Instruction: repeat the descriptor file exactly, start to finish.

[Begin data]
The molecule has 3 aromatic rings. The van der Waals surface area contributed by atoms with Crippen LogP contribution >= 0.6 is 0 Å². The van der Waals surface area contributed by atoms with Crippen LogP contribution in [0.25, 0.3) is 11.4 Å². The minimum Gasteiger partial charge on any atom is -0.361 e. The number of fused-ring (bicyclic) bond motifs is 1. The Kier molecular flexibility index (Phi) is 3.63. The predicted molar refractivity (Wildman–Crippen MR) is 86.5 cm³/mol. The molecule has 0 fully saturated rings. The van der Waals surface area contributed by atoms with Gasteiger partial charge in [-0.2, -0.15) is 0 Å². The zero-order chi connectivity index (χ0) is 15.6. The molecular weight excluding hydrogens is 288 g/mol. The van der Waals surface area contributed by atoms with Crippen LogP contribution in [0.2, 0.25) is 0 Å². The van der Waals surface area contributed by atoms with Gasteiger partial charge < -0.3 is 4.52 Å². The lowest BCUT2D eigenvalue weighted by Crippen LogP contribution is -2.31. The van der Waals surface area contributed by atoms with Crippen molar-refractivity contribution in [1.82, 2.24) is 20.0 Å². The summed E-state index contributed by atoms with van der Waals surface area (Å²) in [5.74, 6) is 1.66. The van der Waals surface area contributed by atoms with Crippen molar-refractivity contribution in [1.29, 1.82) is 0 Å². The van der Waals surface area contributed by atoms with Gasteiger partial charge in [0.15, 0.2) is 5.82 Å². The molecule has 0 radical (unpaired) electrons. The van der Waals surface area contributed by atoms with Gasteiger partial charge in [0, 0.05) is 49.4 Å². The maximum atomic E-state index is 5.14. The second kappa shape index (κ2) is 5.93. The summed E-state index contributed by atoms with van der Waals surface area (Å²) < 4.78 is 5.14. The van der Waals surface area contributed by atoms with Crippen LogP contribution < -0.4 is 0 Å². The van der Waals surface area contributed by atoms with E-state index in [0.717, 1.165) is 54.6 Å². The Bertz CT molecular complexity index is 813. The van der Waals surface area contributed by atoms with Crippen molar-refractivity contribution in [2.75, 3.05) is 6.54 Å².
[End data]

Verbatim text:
The molecule has 3 aromatic rings. The van der Waals surface area contributed by atoms with Crippen LogP contribution >= 0.6 is 0 Å². The van der Waals surface area contributed by atoms with Crippen LogP contribution in [0.25, 0.3) is 11.4 Å². The minimum Gasteiger partial charge on any atom is -0.361 e. The number of fused-ring (bicyclic) bond motifs is 1. The Kier molecular flexibility index (Phi) is 3.63. The predicted molar refractivity (Wildman–Crippen MR) is 86.5 cm³/mol. The molecule has 0 fully saturated rings. The van der Waals surface area contributed by atoms with Gasteiger partial charge in [-0.2, -0.15) is 0 Å². The zero-order chi connectivity index (χ0) is 15.6. The molecular weight excluding hydrogens is 288 g/mol. The van der Waals surface area contributed by atoms with Crippen LogP contribution in [0.2, 0.25) is 0 Å². The van der Waals surface area contributed by atoms with Gasteiger partial charge < -0.3 is 4.52 Å². The lowest BCUT2D eigenvalue weighted by Crippen LogP contribution is -2.31. The van der Waals surface area contributed by atoms with Crippen molar-refractivity contribution in [1.82, 2.24) is 20.0 Å². The summed E-state index contributed by atoms with van der Waals surface area (Å²) in [5.74, 6) is 1.66. The van der Waals surface area contributed by atoms with Crippen molar-refractivity contribution in [1.29, 1.82) is 0 Å². The van der Waals surface area contributed by atoms with Gasteiger partial charge in [0.15, 0.2) is 5.82 Å². The molecule has 0 radical (unpaired) electrons. The van der Waals surface area contributed by atoms with Gasteiger partial charge in [0, 0.05) is 49.4 Å². The maximum atomic E-state index is 5.14. The second kappa shape index (κ2) is 5.93. The summed E-state index contributed by atoms with van der Waals surface area (Å²) < 4.78 is 5.14. The van der Waals surface area contributed by atoms with Crippen LogP contribution < -0.4 is 0 Å². The van der Waals surface area contributed by atoms with E-state index in [0.717, 1.165) is 54.6 Å². The Bertz CT molecular complexity index is 813. The van der Waals surface area contributed by atoms with Crippen molar-refractivity contribution in [2.75, 3.05) is 6.54 Å².